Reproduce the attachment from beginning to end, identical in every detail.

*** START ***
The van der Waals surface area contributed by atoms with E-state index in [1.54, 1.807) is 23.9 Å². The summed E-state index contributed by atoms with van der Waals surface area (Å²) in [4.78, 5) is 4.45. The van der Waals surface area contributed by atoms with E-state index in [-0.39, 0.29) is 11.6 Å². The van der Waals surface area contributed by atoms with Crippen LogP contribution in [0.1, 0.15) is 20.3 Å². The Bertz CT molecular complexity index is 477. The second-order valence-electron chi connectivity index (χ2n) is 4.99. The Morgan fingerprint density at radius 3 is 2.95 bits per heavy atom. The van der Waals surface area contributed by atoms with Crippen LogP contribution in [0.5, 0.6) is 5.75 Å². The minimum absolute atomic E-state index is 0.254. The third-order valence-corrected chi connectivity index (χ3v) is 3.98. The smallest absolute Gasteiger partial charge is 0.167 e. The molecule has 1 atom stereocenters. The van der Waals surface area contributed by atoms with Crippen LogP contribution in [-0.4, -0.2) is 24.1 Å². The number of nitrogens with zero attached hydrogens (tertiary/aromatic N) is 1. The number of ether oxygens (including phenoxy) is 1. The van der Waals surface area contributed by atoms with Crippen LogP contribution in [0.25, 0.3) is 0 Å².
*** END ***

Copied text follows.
The van der Waals surface area contributed by atoms with E-state index in [1.54, 1.807) is 23.9 Å². The summed E-state index contributed by atoms with van der Waals surface area (Å²) in [4.78, 5) is 4.45. The van der Waals surface area contributed by atoms with E-state index in [-0.39, 0.29) is 11.6 Å². The van der Waals surface area contributed by atoms with Crippen LogP contribution in [0.1, 0.15) is 20.3 Å². The Bertz CT molecular complexity index is 477. The second-order valence-electron chi connectivity index (χ2n) is 4.99. The Morgan fingerprint density at radius 3 is 2.95 bits per heavy atom. The van der Waals surface area contributed by atoms with Crippen LogP contribution in [0.5, 0.6) is 5.75 Å². The minimum absolute atomic E-state index is 0.254. The third-order valence-corrected chi connectivity index (χ3v) is 3.98. The smallest absolute Gasteiger partial charge is 0.167 e. The molecule has 1 atom stereocenters. The van der Waals surface area contributed by atoms with Crippen LogP contribution in [-0.4, -0.2) is 24.1 Å². The number of nitrogens with zero attached hydrogens (tertiary/aromatic N) is 1. The number of ether oxygens (including phenoxy) is 1. The van der Waals surface area contributed by atoms with Crippen LogP contribution in [0.25, 0.3) is 0 Å².